Facebook Reveals Just How Good It Is At Moderating The Content We See
In a first-of-its-kind report, Facebook has revealed it's far better at policing content containing graphic violence, gratuitous nudity and even terrorist propaganda than it is at weeding out hate speech.
What you need to know
- Facebook released a report revealing how well the company manages regulation of content according to its Community Standards
- The report comes after increasing pressure for transparency from the social network
- The company says there is still great difficulty in filtering out hate speech using internal systems
It's no secret to Facebook users -- of which there is in excess of two billion -- that the social network has standards regarding what type of content we can and cannot post.
But, for the first time, Facebook has pulled back the curtains on just how well it manages to regulate these standards.
On Wednesday the network published its first quarterly Community Standards Preliminary Enforcement Report, detailing its efforts to crack down on content including graphic violence, nudity and sex, terrorist propaganda, hate speech, spam and fake accounts during the period of October 2017 to March 2018.
The overwhelming majority of moderation during the first three months of the year was taken against spam posts, of which 837 million were dealt with, and fake accounts, of which 583 million were removed.
The report also revealed that the incidence of objectionable content appeared to be on the rise, with 3.4 million pieces of violent content either removed or applied with a warning label during the same period -- a 183 percent increase from the final quarter of 2017.
Content including adult nudity and sexual activity is also on the rise, with 21 million items acted on by the company in 2018's first quarter.
While the increased discovery of this content can be attributed to improved detection technology, Facebook's vice president of data analytics Alex Schultz believes this increase in violent posts could be be a reflection of changes in the world.
"A really good hypothesis we have, although this is not certain, is what’s going on in Syria," Shultz said.
"When there is a war, more violent content is uploaded to Facebook.”
While Facebook says it cannot reliably estimate the prevalence of terrorist propaganda on the site -- specifically content relating to ISIS, al-Qaeda and their affiliate groups -- the report revealed the company found 99.5 percent of this type of actionable content through their own systems. The remaining 0.5 percent was reported by users.
The company took action on 3 million pieces of terrorist-related content in total over the entire six-month period.
The Fight Against Hate Speech
Where more than 95 percent of posts containing adult nudity, spam or fake accounts are being picked up by Facebook before a user reports them, the company says it has a much greater task at hand when it comes to flagging hate speech.
During the first quarter of 2018, Facebook systems only identified 38 percent of the violating content they took action on, acting on the remaining 62 percent after user reports.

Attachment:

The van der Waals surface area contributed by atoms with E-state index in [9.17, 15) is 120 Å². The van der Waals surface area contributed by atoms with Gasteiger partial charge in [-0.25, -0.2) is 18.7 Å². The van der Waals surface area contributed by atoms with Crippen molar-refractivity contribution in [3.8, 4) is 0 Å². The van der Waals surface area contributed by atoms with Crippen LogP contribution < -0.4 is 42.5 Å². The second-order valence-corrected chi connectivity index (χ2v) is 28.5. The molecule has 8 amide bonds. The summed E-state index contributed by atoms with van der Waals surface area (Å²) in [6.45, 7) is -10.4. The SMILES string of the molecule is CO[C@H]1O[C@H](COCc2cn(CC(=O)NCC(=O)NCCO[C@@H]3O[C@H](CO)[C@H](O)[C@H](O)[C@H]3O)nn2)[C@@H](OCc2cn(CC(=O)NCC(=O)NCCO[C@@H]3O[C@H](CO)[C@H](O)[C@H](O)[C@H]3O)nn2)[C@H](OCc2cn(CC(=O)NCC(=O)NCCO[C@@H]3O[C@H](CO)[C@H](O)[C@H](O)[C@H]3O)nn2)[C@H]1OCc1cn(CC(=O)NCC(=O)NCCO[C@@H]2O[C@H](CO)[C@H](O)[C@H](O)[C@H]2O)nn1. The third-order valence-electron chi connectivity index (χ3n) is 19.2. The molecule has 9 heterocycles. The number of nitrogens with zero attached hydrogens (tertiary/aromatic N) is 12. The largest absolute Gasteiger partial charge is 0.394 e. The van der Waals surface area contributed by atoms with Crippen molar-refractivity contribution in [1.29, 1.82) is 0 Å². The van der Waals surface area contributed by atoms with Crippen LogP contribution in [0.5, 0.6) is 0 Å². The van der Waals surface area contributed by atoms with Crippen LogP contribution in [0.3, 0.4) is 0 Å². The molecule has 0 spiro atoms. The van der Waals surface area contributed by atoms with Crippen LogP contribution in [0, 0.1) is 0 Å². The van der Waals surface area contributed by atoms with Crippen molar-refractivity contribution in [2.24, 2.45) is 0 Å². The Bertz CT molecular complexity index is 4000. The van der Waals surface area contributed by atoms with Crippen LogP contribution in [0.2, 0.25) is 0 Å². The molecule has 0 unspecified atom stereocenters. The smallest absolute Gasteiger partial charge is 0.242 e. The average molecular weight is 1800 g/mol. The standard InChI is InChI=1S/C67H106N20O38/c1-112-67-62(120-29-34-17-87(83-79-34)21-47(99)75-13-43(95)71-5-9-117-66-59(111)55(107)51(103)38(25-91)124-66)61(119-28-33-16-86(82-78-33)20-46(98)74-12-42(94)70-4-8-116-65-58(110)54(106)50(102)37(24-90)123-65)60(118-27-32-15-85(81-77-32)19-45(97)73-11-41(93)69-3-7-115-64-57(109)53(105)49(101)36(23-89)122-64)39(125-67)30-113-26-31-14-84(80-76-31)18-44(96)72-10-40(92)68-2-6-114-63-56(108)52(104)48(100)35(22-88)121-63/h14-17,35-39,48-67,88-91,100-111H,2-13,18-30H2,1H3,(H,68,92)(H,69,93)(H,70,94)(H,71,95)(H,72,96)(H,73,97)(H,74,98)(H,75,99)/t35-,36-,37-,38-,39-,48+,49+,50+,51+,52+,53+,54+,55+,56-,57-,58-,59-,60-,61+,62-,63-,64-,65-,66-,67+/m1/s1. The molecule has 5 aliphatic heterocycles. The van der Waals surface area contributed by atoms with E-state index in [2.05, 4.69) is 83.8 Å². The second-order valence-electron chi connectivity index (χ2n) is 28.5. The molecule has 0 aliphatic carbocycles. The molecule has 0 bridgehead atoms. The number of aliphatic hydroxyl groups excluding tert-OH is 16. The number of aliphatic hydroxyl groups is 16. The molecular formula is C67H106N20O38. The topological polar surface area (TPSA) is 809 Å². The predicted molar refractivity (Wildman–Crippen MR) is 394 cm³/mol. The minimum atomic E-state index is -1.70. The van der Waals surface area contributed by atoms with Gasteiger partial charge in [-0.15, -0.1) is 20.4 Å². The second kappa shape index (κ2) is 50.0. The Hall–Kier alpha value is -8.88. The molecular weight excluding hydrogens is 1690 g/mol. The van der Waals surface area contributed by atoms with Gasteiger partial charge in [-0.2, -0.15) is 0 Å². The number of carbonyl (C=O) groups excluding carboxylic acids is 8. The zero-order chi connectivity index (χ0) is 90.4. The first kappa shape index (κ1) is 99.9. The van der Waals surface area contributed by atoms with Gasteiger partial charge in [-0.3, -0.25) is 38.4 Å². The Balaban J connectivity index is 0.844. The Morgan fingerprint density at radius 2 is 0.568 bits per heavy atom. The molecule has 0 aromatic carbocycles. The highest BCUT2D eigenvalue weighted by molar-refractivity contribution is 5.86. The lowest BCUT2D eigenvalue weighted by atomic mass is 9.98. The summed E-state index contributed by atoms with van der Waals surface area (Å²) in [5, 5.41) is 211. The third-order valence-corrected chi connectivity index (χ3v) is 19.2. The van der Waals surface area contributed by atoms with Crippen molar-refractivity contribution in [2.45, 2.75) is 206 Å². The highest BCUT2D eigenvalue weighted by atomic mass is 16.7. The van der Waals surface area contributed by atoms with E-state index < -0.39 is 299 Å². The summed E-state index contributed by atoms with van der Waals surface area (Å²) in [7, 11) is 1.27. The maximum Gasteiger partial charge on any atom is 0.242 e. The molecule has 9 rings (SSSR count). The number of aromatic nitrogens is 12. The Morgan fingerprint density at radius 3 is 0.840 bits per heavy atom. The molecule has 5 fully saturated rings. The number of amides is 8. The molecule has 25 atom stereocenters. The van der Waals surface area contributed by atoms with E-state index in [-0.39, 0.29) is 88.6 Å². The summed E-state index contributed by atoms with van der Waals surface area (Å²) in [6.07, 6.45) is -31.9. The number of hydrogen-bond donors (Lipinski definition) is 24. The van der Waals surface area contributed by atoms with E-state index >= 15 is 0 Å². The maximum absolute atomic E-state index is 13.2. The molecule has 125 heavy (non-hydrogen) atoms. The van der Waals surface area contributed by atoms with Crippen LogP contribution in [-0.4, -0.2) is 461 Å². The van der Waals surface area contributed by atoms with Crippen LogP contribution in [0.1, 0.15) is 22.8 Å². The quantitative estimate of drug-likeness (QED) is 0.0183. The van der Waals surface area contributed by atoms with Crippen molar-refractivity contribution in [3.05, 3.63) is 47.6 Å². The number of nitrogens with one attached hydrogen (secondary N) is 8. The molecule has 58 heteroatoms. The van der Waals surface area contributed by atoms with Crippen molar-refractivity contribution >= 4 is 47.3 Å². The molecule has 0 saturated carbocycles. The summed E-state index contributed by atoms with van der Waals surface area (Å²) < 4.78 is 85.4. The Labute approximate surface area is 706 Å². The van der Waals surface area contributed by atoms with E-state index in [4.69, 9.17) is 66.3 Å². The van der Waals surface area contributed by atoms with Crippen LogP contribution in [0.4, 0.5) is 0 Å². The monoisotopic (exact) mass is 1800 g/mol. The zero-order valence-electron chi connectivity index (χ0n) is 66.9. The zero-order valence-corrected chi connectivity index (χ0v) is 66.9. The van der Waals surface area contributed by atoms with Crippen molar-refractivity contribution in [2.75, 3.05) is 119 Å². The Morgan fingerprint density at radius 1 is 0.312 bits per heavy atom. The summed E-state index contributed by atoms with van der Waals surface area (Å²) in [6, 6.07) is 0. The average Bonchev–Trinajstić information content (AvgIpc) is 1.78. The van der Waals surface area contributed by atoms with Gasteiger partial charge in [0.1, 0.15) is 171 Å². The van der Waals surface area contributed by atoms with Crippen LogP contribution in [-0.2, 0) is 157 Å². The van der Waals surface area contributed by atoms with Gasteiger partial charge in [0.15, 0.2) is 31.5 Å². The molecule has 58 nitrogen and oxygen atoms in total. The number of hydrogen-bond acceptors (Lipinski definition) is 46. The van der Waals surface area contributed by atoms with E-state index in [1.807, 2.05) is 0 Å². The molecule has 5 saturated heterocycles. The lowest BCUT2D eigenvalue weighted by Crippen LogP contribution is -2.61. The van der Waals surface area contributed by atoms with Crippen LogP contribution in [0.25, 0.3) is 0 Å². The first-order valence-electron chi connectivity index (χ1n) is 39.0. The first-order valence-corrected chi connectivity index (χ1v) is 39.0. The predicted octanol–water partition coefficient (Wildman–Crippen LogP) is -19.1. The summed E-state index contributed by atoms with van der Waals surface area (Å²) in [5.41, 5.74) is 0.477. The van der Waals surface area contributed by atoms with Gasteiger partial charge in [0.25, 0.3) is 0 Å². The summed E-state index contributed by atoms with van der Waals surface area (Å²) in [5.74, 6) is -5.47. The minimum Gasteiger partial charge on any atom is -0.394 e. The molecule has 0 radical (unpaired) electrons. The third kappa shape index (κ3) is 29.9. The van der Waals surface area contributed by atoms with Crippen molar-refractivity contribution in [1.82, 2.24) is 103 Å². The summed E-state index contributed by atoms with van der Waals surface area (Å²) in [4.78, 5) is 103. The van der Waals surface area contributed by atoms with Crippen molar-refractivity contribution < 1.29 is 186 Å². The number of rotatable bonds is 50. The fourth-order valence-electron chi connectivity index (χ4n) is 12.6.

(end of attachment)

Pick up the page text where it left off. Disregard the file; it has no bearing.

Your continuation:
The ability of technology to identify hate speech is far weaker than its ability to recognise nudity, for instance, as image-recognition technology can get to work knowing exactly what it's looking for. Automated programs find it significantly more difficult to understand the context and language nuances that serve as identifiers of hate speech.
Facebook's internal detection systems consist of both software and people, however with a 2.2 billion-strong user base -- and Facebook's plan to raise the number of cybersecurity employees and content moderators to 20,000 -- it's still unrealistic to hope every potentially hateful post will pass under the eyes of an understanding human with the ability to censor it.
The ubiquitous nature of hate speech on social media is not a new concept to Australians, and with cyber-bullying an ever-present issue, now more than ever there is hope Facebook and its associates are able to improve their ability to combat it.
Director of UNSW's Cyber Security Research Centre, Nigel Phair, told ten daily detection technologies will improve but without a shift in online social norms, things will only move so far forward.
"Technology definitely will get better, but we shouldn't be relying on Facebook to get rid of hate speech," Phair said.
“We should be relying on society not to post it.”
Steps Towards Transparency
The report comes after mounting pressure on Facebook to explain its inner-workings and policies.
The recent Cambridge Analytica scandal, which saw the data of 87 million users exposed and potentially used to benefit the Trump election campaign in 2016, prompted a huge backlash against the social media giant and a discussion regarding Facebook's handling of confidential data.
Last month, also in an effort to increase transparency, the company released a public version of the previously private content moderation guidelines that are used to determine what is removed, flagged and hidden from Facebook.
Phair commends Facebook for releasing its newest report in aid of transparency but acknowledges the social network "still has a long way to go".